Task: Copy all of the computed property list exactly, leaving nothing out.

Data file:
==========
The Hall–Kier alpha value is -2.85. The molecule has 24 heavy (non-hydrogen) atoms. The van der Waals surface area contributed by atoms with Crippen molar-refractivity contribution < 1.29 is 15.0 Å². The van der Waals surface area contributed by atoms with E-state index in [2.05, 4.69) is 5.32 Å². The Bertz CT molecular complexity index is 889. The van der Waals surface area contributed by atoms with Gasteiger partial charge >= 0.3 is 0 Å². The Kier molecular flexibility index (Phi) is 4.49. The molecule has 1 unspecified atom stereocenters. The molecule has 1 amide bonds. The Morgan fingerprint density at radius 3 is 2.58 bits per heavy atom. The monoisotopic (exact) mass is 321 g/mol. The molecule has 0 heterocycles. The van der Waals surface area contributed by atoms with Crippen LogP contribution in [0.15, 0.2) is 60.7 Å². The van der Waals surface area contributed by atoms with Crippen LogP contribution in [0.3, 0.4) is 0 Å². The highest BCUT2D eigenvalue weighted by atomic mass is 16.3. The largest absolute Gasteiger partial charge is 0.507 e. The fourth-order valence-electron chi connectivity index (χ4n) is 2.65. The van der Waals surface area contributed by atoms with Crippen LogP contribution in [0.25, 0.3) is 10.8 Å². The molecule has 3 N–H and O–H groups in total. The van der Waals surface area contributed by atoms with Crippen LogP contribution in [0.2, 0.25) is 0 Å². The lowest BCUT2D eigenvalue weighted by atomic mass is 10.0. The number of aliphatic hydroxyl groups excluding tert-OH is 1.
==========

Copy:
The Hall–Kier alpha value is -2.85. The molecule has 24 heavy (non-hydrogen) atoms. The van der Waals surface area contributed by atoms with Crippen molar-refractivity contribution < 1.29 is 15.0 Å². The van der Waals surface area contributed by atoms with E-state index in [2.05, 4.69) is 5.32 Å². The Bertz CT molecular complexity index is 889. The van der Waals surface area contributed by atoms with Gasteiger partial charge >= 0.3 is 0 Å². The Kier molecular flexibility index (Phi) is 4.49. The molecule has 1 unspecified atom stereocenters. The molecule has 1 amide bonds. The Morgan fingerprint density at radius 3 is 2.58 bits per heavy atom. The monoisotopic (exact) mass is 321 g/mol. The molecule has 0 heterocycles. The van der Waals surface area contributed by atoms with Crippen LogP contribution in [0.15, 0.2) is 60.7 Å². The van der Waals surface area contributed by atoms with Crippen LogP contribution in [0.3, 0.4) is 0 Å². The highest BCUT2D eigenvalue weighted by atomic mass is 16.3. The largest absolute Gasteiger partial charge is 0.507 e. The fourth-order valence-electron chi connectivity index (χ4n) is 2.65. The van der Waals surface area contributed by atoms with Crippen LogP contribution in [0.25, 0.3) is 10.8 Å². The molecule has 3 N–H and O–H groups in total. The van der Waals surface area contributed by atoms with Crippen LogP contribution in [0.2, 0.25) is 0 Å². The lowest BCUT2D eigenvalue weighted by atomic mass is 10.0. The number of aliphatic hydroxyl groups excluding tert-OH is 1.